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            mozilla builders award

            Read oc ra cy

            Reading x Meritocracy, Democracy

            What if being well-
            informed actually
            in society?

            Find out. This is the future Readocracy is enabling:

            We don’t have social problems. We have an infrastructure problem.

            The world increasingly looks, and sounds, and feels like the above images because of the single underlying infrastructure defining our society today.

            Today’s society is dominated by a single infrastructure: the infrastructure of the attention economy. It defines our culture, our discourse, and our economy. If you ask any child or adult today, “what does it mean to be popular?”, you will hear many variations on the theme of “getting attention”. Having many followers, getting likes, knowing how to dance. It is highly unlikely you will hear anything about being well-informed or intelligent. In this system, popularity, and the power it brings, are not formally a function of either. It’s often the opposite.

            Society’s greatest challenge — and opportunity — is that we have built up this powerful system for measuring and rewarding attention, continuously and integrated everywhere, but have no comparable system for measuring and rewarding knowledge. This is because our attention is measured in a very particular way: we can transparently see and reward somebody’s ability to grab attention, but not how they’ve invested their attention. I.e. what their commitment or credibility on a subject is, in the same transparent, continuous, integrated way. (Our education system is the polar opposite on all 3 fronts.)

            This damages the quality and efficiency of everything in our society, from our economy, to our media, to our politics, to our thinking. If we want a smarter, saner world, we need to be just as easily and transparently motivated by the attention we give, not just the attention we get.

            Creating a system that can do this can change everything. Keep scrolling to see how.

            Start exploring the impact

            Social media where the quality of attention you give matters as much as the quantity of attention you get.

            Right now, our feeds can only be optimized around grabbing attention. There’s no way of optimizing for subject matter expertise. Think: how would you sort your feed for credibility? How could the platforms?

            Today we can’t, resulting in status and power being attached only to distraction. The quality is formally irrelevant. Readocracy makes it a formal component that can be used in algorithms as well. Turning the effort we put into educating ourselves on a subject, and the credibility, breadth, and balance of what we share, into status instead. Transparently and fairly.

            In other words, the future of social media includes an incentive to spend time with, and share, the most credible, informative content, rather than only the most provocative. Add this to the inevitable rise of algorithmic control — something Readocracy is pioneering alongside a rising tide that already includes Bluesky — and we can count on a future where social media isn’t mindless, but mindful. Normalizing awareness, intentionality, and context, rather than the status quo that avoids all three.

            Next: thriving quality journalism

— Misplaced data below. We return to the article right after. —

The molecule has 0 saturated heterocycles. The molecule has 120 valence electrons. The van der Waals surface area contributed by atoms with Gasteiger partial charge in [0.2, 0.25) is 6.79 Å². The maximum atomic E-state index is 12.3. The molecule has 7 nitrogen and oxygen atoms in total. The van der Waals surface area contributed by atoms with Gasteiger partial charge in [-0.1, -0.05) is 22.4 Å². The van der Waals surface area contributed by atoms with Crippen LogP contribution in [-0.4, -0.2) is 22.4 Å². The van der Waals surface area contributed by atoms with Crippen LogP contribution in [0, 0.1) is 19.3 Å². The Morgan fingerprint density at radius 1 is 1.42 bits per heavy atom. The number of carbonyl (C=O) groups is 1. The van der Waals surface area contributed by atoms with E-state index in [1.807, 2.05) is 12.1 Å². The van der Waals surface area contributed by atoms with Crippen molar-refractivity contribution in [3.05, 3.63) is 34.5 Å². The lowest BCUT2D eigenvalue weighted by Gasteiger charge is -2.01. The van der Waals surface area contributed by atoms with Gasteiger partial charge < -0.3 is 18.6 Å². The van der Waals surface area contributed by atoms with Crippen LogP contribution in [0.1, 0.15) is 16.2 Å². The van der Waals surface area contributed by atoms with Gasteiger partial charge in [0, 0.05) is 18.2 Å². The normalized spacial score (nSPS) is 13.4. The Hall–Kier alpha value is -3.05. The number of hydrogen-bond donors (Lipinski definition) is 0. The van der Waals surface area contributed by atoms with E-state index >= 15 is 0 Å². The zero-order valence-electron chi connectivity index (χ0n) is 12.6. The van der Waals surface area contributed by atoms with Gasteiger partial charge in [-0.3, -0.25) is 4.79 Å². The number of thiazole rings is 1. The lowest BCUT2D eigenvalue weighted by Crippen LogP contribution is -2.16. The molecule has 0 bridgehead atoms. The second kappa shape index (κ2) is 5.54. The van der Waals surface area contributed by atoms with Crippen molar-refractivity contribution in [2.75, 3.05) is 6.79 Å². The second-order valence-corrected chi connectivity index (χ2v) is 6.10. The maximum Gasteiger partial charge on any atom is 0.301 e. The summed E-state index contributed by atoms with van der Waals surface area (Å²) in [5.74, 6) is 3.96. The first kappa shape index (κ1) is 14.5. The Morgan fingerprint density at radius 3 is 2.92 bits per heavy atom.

What happens when quality journalism becomes a status symbol? When it’s no longer a “nice to have”?

            Today, social media has mastered the idea of playing to people's egos through likes, followers, etc. Readocracy is mapping that recognition and sense of self to how informed you are on a subject, and how you can present that and be recognized for it. Media will benefit the most from rewarding people for the quality of attention they give, rather than just quantity of attention they can get from these same people.

            Hand-in-hand with the shift in social media will be the inevitable transformation of the media landscape. Until now, focusing on well-researched longer content was a disadvantage. You were throwing away ad dollars. Increasing volume and making it more provocative was the way to win. It was a well-known, almost inevitable race to the bottom. It has defined the internet, our media, and our popular culture.

            For the first time, we will see what happens when there is a viable alternative: an incentive for a race-to-the-top. When the content you consume can be tied to your public identity, social status, social inclusion, rewards, and economic mobility. Every crappy, I’d-rather-people-didn’t-know-I’m-reading-this page will now have an opportunity cost. In the past, it didn’t. The inverse will be true, too.

            We have been used to living in a world where content, no matter how good, has been a "nice to have". The value was intangible. There has been no reason to prioritize it financially. We will see what happens when there is.

            Until now, we had our attention extracted. Web3 already showed the appetite for a more equitable model. Where all the time we invest can count. Social platforms won by turning audience time into accrued identity value: status, personal recognition and representation, and connections that feel meaningful. Publishers will now have this at their disposal.

            In 10 years, every internet user will expect to not just have their attention extracted, or justified, but rewarded and recognized.

            Next: A.I. that benefits the many

            A.I. is changing the world. Readocracy allows us to ensure the functional and economic impacts are shared.

            Big Tech already got rich off our data once. They obsessively measured what we spend time with, the subjects we love, and what gets us to react. We received none of that data and insight as users, while it was used to prop up their nearly trillion dollar companies.

            Generative A.I. represents a second attempt to do the same thing, to create the next crop of trillion dollar companies built off the content and activity of people. Just as before, there is a world of value to be had if people were equipped to make use of the data themselves.

            Thanks to platforms like Readocracy, in 10 years every internet user will have the means to license and monetize their data for LLMs, to license their own A.I. assistant trained on all their research and knowledge and, most importantly, benefit from their own A.I. assistants.

            Next: education is redefined

            A world where knowledge doesn’t just count when it’s just for school or work means a world where education is reinvented.